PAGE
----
Former defense secretary and U.S. senator Chuck Hagel offered some wisdom when he remarked recently that the hyper-partisanship of politics today owes much to the World War II generation’s passing from the scene. Former lawmakers who served in that war—George H.W. Bush, Daniel Inouye, Ernest “Fritz” Hollings, Bob Dole, and countless others—were models of public civility, and helped government run smoothly during their decades in office. These and other members of the aptly christened Greatest Generation made their mark on every area of American life, far beyond Washington. And with only about 558,000 of the 16 million World War II veterans surviving, each day presents an urgent reminder to reflect on their legacy.
Yet despite the Greatest Generation’s success in war and in the postwar period that followed, its long-term impact on American governance has been mixed. Conducting the war and building the postwar economy required government planning and social engineering on an epic scale—and the habit of seeing government as a universal problem-solver has persisted ever since. Hagel is right that the Greatest Generation’s virtues may be passing away, but its big-government approach seems likely to endure.
Americans learned several misleading lessons from World War II. The first and greatest error was overestimating the effectiveness of military force. World War II—the last conflict in which the world’s great powers went toe-to-toe against each other, with no holds barred—created a new understanding of how wars are fought and won. But wars since then have not fit this paradigm, and many of our subsequent military mistakes came as a result of misapplying World War II’s lessons.
Lyndon Johnson led the country into a massive military commitment in South Vietnam in part because of misplaced faith in what the United States could accomplish by force of arms. The Johnson administration convinced itself that fighting modern wars was a branch of management science, akin to running a large corporation like General Motors, and that America’s military was a versatile instrument that could be dialed up or down to deliver precisely calibrated levels of violence, tailored to meet any foreign policy challenge. World War II also led many Americans to conclude that liberal democracy could be imposed on foreign peoples through the application of what George W. Bush’s administration would later call “shock and awe.”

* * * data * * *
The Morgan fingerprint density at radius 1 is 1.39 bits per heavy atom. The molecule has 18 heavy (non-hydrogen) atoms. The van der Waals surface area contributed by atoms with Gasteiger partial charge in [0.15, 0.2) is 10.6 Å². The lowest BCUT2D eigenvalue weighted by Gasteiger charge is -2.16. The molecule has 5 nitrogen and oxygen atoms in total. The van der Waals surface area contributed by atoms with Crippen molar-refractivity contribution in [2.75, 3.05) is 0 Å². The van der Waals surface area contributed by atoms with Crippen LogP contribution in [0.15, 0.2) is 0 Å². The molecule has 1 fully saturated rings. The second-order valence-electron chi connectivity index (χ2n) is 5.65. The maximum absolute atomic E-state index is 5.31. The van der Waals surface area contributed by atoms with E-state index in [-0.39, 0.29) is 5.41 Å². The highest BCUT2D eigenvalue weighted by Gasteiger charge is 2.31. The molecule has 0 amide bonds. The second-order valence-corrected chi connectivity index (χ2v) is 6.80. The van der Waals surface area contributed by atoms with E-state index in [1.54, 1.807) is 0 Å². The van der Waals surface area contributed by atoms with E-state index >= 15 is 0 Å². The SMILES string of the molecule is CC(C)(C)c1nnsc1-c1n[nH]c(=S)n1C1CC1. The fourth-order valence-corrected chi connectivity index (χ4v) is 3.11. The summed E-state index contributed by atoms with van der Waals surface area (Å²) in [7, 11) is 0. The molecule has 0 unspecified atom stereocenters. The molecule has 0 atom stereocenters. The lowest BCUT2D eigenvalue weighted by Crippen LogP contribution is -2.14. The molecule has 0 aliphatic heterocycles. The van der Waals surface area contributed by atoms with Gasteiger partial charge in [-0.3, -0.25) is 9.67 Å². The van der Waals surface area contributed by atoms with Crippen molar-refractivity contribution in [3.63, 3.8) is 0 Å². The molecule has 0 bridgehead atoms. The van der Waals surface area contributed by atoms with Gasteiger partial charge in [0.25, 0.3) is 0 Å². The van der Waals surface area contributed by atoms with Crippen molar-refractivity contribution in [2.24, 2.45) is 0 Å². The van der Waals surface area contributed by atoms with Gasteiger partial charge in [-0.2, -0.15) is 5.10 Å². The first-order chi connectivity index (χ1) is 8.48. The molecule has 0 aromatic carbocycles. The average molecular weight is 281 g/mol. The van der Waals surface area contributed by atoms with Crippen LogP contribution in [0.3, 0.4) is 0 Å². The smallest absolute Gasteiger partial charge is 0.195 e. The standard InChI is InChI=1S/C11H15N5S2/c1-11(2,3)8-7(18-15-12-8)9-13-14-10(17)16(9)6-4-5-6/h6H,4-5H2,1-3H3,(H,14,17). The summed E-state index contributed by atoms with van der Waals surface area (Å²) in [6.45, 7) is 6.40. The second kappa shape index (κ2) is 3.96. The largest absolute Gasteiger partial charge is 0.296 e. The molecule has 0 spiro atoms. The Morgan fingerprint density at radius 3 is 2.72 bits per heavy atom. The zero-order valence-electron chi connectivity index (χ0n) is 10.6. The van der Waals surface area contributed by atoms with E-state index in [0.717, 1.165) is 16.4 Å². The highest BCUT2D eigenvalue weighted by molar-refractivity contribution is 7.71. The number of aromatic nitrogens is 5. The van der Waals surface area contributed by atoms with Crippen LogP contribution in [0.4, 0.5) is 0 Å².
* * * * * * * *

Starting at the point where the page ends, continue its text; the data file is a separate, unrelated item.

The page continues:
It turns out that, even in the age of precision weapons, military power is a blunt instrument, ill-suited to nation-building, except in rare circumstances and at great cost. Germany and Japan—our preferred examples—are highly idiosyncratic. Liberal democracy flourished in each only after the deaths of millions of citizens and the reduction of their societies to rubble. Americans haven’t shown much stomach for projects of this scope after 1945.
In addition to inflating our confidence in overseas interventions, the war era fueled belief that government could be a major force for good at home, capable of solving every domestic problem. Franklin Roosevelt’s superb wartime management boosted the popular opinion of government and encouraged Americans to adopt war as a metaphor for government action in general. The war seemed to fulfill Teddy Roosevelt’s and Woodrow Wilson’s earlier progressive dreams that big government, acting in concert with big business and big labor, could solve any problem that it chose to tackle. Just as warfare was re-envisioned to fit the total-war model of World War II, governing became understood as a matter of trained professionals applying management methods to public policy.
This belief in the military-like efficiency of government inspired the ambitious welfare-state policies of the postwar era, especially Johnson’s War on Poverty. When, in 1972, Richard Nixon declared a War on Drugs, and when, in 1977, Jimmy Carter described the energy crisis as the “moral equivalent of war,” the model they had in mind was, again, World War II. Today, newspapers and scientific journals still proclaim the need for ambitious government action to fix enormously complex problems—for example, calling repeatedly for a “new Manhattan Project” to solve the problem of climate change.
War, as conservatives figured out early on, is a poor metaphor for government doing socially useful things. We can’t fight and win a “war” on poverty, or drugs, or cancer, because these things are nothing like war. The last heroic big-government project run along World War II lines was the Apollo program, which put Americans on the moon. This was a tremendous achievement, but here a military mindset was directly relevant: like the design of war machines a quarter-century earlier, the Saturn rockets were a discrete engineering challenge, one whose basic parameters were well understood.
That was nearly half a century ago. Most Americans today have never witnessed a large-scale government success story. It’s not surprising, then, that reasonable people now see government-orchestrated action to save the world from poverty, drugs, and climate change as highly dubious propositions.
As the physicist Max Planck observed, new ideas triumph not by winning over their critics, but by gaining favor among the younger generation. It has been more than 72 years since the Japanese surrender on the battleship Missouri, in Tokyo Bay. Most of those who witnessed it firsthand are gone. Our national memory of that world is slipping away, as are the old ideas and assumptions formed during World War II and its aftermath. The Greatest Generation will surely be missed, but a more sober, more restrained, and less heroic America may not be such a bad thing.
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